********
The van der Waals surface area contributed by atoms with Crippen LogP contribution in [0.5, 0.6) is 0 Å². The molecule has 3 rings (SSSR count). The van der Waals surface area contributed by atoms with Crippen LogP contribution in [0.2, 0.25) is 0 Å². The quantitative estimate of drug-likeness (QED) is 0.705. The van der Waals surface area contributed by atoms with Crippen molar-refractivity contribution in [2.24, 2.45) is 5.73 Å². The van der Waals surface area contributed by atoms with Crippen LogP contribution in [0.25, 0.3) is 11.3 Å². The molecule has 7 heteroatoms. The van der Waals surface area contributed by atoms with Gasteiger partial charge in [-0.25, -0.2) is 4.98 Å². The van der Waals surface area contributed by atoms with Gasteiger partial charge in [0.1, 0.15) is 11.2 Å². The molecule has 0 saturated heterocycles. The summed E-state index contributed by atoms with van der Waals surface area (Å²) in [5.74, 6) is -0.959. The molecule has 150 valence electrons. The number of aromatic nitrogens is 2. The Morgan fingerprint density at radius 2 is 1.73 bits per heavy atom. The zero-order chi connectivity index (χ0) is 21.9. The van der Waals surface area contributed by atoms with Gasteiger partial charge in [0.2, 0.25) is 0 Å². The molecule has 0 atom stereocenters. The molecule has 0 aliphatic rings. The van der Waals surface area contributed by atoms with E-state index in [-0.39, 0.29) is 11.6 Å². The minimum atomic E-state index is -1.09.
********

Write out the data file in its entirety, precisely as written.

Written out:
The van der Waals surface area contributed by atoms with Crippen LogP contribution in [0.5, 0.6) is 0 Å². The molecule has 3 rings (SSSR count). The van der Waals surface area contributed by atoms with Crippen LogP contribution in [0.2, 0.25) is 0 Å². The quantitative estimate of drug-likeness (QED) is 0.705. The van der Waals surface area contributed by atoms with Crippen molar-refractivity contribution in [2.24, 2.45) is 5.73 Å². The van der Waals surface area contributed by atoms with Crippen LogP contribution in [0.25, 0.3) is 11.3 Å². The molecule has 7 heteroatoms. The van der Waals surface area contributed by atoms with Gasteiger partial charge in [-0.25, -0.2) is 4.98 Å². The van der Waals surface area contributed by atoms with Gasteiger partial charge in [0.1, 0.15) is 11.2 Å². The molecule has 0 saturated heterocycles. The summed E-state index contributed by atoms with van der Waals surface area (Å²) in [5.74, 6) is -0.959. The molecule has 150 valence electrons. The number of aromatic nitrogens is 2. The Morgan fingerprint density at radius 2 is 1.73 bits per heavy atom. The zero-order chi connectivity index (χ0) is 21.9. The van der Waals surface area contributed by atoms with Gasteiger partial charge in [0.2, 0.25) is 0 Å². The molecule has 0 atom stereocenters. The molecule has 0 aliphatic rings. The van der Waals surface area contributed by atoms with E-state index in [-0.39, 0.29) is 11.6 Å². The minimum atomic E-state index is -1.09.